'Future megastar' Hideki Matsuyama wins first US title
The 22-year-old Asian star becomes fourth Japanese player to win on PGA Tour after play-off at Memorial
Japan’s Hideki Matsuyama cemented his status as one of the game’s rising stars on Sunday, winning his first US PGA Tour title in a play-off at the Memorial.
Matsuyama, who had birdied the final hole of regulation to force the play-off with Kevin Na, won at the first play-off hole with a 10-foot par putt.
The 22-year-old Asian star became the fourth Japanese player to win on the US PGA Tour, notching the victory in just his 26th start.
“This is a future megastar,” six-times major champion Nick Faldo said on the CBS television broadcast. “This man is strong physically, mentally and technically.’
His triumph capped a wild final day that saw overnight leader Bubba Watson, the reigning Masters champion, drop out of contention after a bogey at 14 followed by a double-bogey seven at the par-five 15th at Muirfield Village.
Matsuyama’s own hopes looked dim after a double-bogey at the par-three 16th and bogey at 17. He looked to be in trouble again after a poor tee shot at the last but finished with a birdie that capped a three-under par 69 for 13-under 275.
He forced the play-off with South Korea-born American Na, who had been in the clubhouse for some two hours having completed a bogey-free eight-under par 64 for 275.
They returned to 18 for the play-off, and Na was in a stream off the tee.
Matsuyama was in a bunker off the tee and hit into the gallery from there. But he came up with a beautiful flop shot and drained a 10-foot putt for par to seal the victory.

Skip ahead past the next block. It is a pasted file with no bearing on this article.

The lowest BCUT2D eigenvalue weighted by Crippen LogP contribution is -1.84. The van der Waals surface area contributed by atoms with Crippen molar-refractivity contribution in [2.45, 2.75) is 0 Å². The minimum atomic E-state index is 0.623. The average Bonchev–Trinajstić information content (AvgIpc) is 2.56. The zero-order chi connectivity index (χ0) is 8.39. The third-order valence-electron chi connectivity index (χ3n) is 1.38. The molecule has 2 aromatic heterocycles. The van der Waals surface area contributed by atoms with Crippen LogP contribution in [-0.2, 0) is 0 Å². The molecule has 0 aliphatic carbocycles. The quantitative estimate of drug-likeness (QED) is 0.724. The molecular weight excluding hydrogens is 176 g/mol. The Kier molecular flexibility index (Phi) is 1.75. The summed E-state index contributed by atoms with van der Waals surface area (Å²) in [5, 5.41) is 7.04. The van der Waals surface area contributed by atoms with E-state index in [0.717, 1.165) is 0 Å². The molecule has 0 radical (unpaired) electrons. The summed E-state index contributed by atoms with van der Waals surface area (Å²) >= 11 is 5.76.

Matsuyama, who won four times on the Japan Tour last year, joined Isao Aoki, Ryuji Imada and Shigeki Maruyama as the only Japanese players to win on the US PGA Tour.
“To win my first PGA Tour event is enough, but to win it here at Mr Nicklaus’course really gives me a lot of confidence going on and hopefully I’ll be able to use this week as a stepping stone to further my career,” he said.
Nicklaus, the most decorated player ever with 18 major titles to his credit, said: “We have a great winner. This young man is going to win a lot of golf tournaments.
“His first win in the United States, you’ve got to start somewhere and we’re proud he’s our winner. Twenty-two years, that’s how old I was when I won my first tournament [the 1962 US Open].”
“One of my goals as a young guy was to win on the US PGA Tour and now that I’ve done that my next goal now is to win one of the four majors,” Matsuyama said.
“I hope the momentum of winning here will carry over to the US Open.”
Watson missed out on the play-off by a stroke. He finished alone in third after an even par 72 for 276.
Sunday’s finish marked just the fifth playoff in Memorial Tournament history, and first since 1992.
Na at least had the consolation of earning an exemption for the US Open, so he won’t have to play a qualifier as planned.
He was among a group of players who started the day seven shots adrift, and said he was inspired on Saturday night when he heard Nicklaus tell a television interviewer he thought those players were in the hunt.
“I thought, ‘Really?’ ” Na said. “It was a battle, but I thought I did very well. It’s a hard golf course. I know the guys are tearing it up, but we all know it’s not easy.”
Watson wasn’t the only big name to prove that.
World number one Adam Scott of Australia had briefly grabbed a share of the lead after a birdie at the 11th.
But he was in the water at 12 en route to a double bogey and ended up with a share of fourth on 278 alongside American Chris Kirk, who carded a 68.
“It’s the way it goes,” said Scott, who also took two shots to get out of a bunker at 14 en route to a 71. “You get lucky breaks and you get bad ones.”
Agence France-Presse, Reuters